The presence of the judge in a criminal trial is a "constitutional imperative." Peri v. State, 426 So.2d 1021 (Fla.App. 1983). The presence of the judge is at the "very core of [the] constitutional guarantee" of the right of an accused to a trial by an impartial jury in accordance with the sixth amendment to the United States constitution. Id., 1023.
Courts throughout our country have uniformly criticized a trial judge's absence during criminal trial proceedings. See State v. James, 110 Ariz. 334, 336-37, 519 P.2d 33 (1974) (it was error for the judge to absent himself from the courtroom when the verdict was returned); People v. Garcia, 826 P.2d 1259, 1265-66 (Colo. 1992) (judge must be present in the courtroom while evidence is being introduced); Brown v. State, 538 So.2d 833, 834-35 (Fla. 1989) (presence of judge is essential to constitutional guarantee of trial by impartial jury); Peri v. State, supra; People v. Bolton, 324 Ill. 322, 330, 155 N.E. 310 (1927) (judge should have remained on bench during jury selection); People v. Chrfrikas, 295 Ill. 222, 228, 129 N.E. 73 (1920) (serious error for judge to leave the courtroom during the course of the trial); People v. Morehouse, 328 Mich. 689, 692, 44 N.W.2d 830 (1950) (absence of trial judge from courtroom at any stage of proceedings is utterly inexcusable and deserving of censure); State v. Eberhardt, 32 Ohio Misc. 39, 41, 282 N.E.2d 62 (1972) (judge has duty to be present in courtroom from opening until closing of the trial); State v. O'Connor, 378 N.W.2d 248, 258-59 (S.D. 1985) (Henderson, J., dissenting) (absence of trial judge to receive verdict should have rendered conviction null and void); Nesbit v. State, 306 S.W.2d 899, 900-901 (Tex.App. 1957); Pennell v. State, 299 S.W.2d 699, 700 (Tex.App. 1957) (error for judge to absent himself from courtroom during voir dire).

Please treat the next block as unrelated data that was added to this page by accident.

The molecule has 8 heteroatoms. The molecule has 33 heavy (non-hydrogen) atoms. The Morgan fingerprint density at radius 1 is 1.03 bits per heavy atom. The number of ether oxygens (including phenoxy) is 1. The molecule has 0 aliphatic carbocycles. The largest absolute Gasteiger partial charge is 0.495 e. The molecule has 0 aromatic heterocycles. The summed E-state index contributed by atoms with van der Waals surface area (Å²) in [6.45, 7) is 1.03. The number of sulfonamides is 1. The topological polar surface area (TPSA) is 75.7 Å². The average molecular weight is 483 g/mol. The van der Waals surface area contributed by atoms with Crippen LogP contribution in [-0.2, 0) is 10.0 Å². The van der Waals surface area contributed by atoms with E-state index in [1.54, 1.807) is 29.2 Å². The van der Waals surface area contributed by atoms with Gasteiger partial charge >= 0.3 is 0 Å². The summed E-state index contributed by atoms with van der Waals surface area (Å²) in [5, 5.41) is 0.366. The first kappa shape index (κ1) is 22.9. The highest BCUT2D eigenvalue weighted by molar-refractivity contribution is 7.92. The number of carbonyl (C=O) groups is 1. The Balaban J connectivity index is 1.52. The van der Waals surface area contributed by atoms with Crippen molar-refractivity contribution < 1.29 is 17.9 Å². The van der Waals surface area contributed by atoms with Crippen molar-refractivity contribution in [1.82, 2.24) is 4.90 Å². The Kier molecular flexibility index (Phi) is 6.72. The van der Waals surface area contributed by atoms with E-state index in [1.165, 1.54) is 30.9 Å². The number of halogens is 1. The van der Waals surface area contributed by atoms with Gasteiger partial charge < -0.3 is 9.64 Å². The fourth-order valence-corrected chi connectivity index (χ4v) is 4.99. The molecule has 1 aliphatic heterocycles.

A few federal courts have also addressed this issue. In Stirone v. United States, 341 F.2d 253 (3d Cir.), cert. denied, 381 U.S. 902, 85 S.Ct. 1446, 14 L.Ed.2d 284 (1965), the court held that the judge's brief absence was not reversible absent a showing of prejudice. The court also went on to hold "hereafter in criminal cases, irrespective of suggestion of waiver by the parties, trial judges will not leave the bench during any part of the voir dire or other jury selection process without recessing the court." Id., 256 n. 3; see also Haith v. United States, 342 F.2d 158, 159 (3d Cir. 1965) (absence of the trial judge not reversible without showing of prejudice). In Taylor v. United States, 386 F. Sup. 132, 144-45 (1974), the court held that the Stirone court was not laying down a "per se rule requiring reversal whenever violation is proven, but rather a prophylactic procedure the violation of which would warrant the relief of a new trial only upon a showing of prejudice to the defendant." This interpretation is pre-Batson. See discussion in text, infra. There is also some controversy regarding federal magistrates, in the place of Article III district judges, conducting voir dire in felony cases, under the Federal Magistrates Act, 28 U.S.C. § 631 through 639 (1988). See Gomez v. United States, 490 U.S. 858, 109 S.Ct. 2237, 104 L.Ed.2d 923 (1989), and Peretz v. United States, 501 U.S. 923, 111 S.Ct. 2661, 115 L.Ed.2d 808 (1991); see also Peretz v. United States: Magistrates Perform Felony Voir Dire, 70 N.C. Law Rev. 1334 (1992). In Peretz, the majority concluded that the defendant's constitutional right to an Article III judge at jury selection was a personal right subject to waiver. Id., 2669. Although the court concluded that aspects of structural rights were present, these rights were not implicated sufficiently to threaten the structural protections built into Article III. Id. Nowhere in these recent decisions does the Supreme Court give credence to voir dire conducted outside the presence of judicial authority, whether life tenured Article III judges, or magistrates.